Classroom Setting for Emotionally Disturbed Children
It was carried out at six elementary schools in the Northwestern United States, and was part of a larger research project, ˘Using Teamwork to Plan Systematic and Functional Environments for Students with Emotional and Behavioral Disorders.÷ One of the methods found to be effective in maintaining reasonable discipline in the classroom was to change the seating position of a student to a place where they would be less disruptive, and to have a place away from the group (e.g. at the back of the room) where a student could go when a crisis occurred, i.e. they exhibited disruptive or noncompliant behavior, and sit and compose themself and then return to the group when the crisis had passed.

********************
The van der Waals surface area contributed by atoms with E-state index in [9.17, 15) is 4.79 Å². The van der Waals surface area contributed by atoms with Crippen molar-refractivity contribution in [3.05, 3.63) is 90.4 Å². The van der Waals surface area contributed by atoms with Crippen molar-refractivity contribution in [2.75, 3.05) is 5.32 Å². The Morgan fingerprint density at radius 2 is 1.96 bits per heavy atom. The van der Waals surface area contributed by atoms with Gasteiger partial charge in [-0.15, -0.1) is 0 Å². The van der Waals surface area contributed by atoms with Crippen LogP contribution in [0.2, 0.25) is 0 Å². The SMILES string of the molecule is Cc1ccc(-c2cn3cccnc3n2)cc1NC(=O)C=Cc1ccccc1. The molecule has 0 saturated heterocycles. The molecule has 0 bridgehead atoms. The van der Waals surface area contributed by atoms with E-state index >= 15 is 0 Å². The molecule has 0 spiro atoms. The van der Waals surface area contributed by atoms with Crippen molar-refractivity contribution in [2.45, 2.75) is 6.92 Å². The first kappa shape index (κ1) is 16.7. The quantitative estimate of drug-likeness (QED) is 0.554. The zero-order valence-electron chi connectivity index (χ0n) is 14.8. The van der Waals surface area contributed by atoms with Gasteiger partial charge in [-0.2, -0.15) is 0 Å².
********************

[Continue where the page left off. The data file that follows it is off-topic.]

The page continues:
The idea of a place to take a ˘time-out÷ is also explored by Costenbader and Reading-Brown (1995). A time-out can consist of: removal of social attention; contingent observation, with the student watching from the periphery but not participating in group activities; exclusion time-out, when a student is removed from the reinforcing environment, and sits in the corner of the room; or removal from the classroom altogether and staying alone in a room. However, there are many negative consequences to time-outs, such as it being seen as punishment, it being seen as an escape from undesirable tasks, and that it does not provide alternate positive behavior strategies to the student. In their study, Costenbader and Reading-Brown did not find time-outs were an effective me